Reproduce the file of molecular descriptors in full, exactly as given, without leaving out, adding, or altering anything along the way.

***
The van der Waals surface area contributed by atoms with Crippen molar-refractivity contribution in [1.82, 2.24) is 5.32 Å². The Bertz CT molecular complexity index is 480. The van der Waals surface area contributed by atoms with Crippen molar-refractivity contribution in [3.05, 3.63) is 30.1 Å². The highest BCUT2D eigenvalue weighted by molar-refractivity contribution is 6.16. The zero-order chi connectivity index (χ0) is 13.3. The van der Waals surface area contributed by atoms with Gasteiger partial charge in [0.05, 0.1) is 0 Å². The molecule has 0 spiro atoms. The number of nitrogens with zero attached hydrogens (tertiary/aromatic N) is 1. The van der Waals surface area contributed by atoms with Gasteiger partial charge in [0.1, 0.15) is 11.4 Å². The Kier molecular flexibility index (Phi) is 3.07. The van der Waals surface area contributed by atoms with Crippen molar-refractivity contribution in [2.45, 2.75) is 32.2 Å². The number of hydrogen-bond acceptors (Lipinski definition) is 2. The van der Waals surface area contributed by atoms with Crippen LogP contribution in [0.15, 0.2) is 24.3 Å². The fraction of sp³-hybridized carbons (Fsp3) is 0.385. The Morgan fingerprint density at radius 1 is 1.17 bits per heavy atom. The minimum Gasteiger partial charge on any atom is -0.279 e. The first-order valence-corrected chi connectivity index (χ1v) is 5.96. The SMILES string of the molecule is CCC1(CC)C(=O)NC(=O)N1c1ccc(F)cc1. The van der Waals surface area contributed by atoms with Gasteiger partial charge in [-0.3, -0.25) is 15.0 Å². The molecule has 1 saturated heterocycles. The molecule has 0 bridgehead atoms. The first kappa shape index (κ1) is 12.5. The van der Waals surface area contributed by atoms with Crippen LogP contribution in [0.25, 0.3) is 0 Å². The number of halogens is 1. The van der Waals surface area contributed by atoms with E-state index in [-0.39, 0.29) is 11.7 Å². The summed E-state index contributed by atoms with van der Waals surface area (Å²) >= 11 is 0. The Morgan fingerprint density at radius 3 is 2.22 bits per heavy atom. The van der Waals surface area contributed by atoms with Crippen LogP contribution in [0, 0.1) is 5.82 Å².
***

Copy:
The van der Waals surface area contributed by atoms with Crippen molar-refractivity contribution in [1.82, 2.24) is 5.32 Å². The Bertz CT molecular complexity index is 480. The van der Waals surface area contributed by atoms with Crippen molar-refractivity contribution in [3.05, 3.63) is 30.1 Å². The highest BCUT2D eigenvalue weighted by molar-refractivity contribution is 6.16. The zero-order chi connectivity index (χ0) is 13.3. The van der Waals surface area contributed by atoms with Gasteiger partial charge in [0.05, 0.1) is 0 Å². The molecule has 0 spiro atoms. The number of nitrogens with zero attached hydrogens (tertiary/aromatic N) is 1. The van der Waals surface area contributed by atoms with Gasteiger partial charge in [0.1, 0.15) is 11.4 Å². The Kier molecular flexibility index (Phi) is 3.07. The van der Waals surface area contributed by atoms with Crippen molar-refractivity contribution in [2.45, 2.75) is 32.2 Å². The number of hydrogen-bond acceptors (Lipinski definition) is 2. The van der Waals surface area contributed by atoms with Crippen LogP contribution in [0.15, 0.2) is 24.3 Å². The fraction of sp³-hybridized carbons (Fsp3) is 0.385. The Morgan fingerprint density at radius 1 is 1.17 bits per heavy atom. The minimum Gasteiger partial charge on any atom is -0.279 e. The first-order valence-corrected chi connectivity index (χ1v) is 5.96. The SMILES string of the molecule is CCC1(CC)C(=O)NC(=O)N1c1ccc(F)cc1. The van der Waals surface area contributed by atoms with Gasteiger partial charge in [-0.3, -0.25) is 15.0 Å². The molecule has 1 saturated heterocycles. The molecule has 0 bridgehead atoms. The first kappa shape index (κ1) is 12.5. The van der Waals surface area contributed by atoms with Crippen LogP contribution in [0.25, 0.3) is 0 Å². The number of halogens is 1. The van der Waals surface area contributed by atoms with E-state index in [-0.39, 0.29) is 11.7 Å². The summed E-state index contributed by atoms with van der Waals surface area (Å²) >= 11 is 0. The Morgan fingerprint density at radius 3 is 2.22 bits per heavy atom. The van der Waals surface area contributed by atoms with Crippen LogP contribution in [0, 0.1) is 5.82 Å².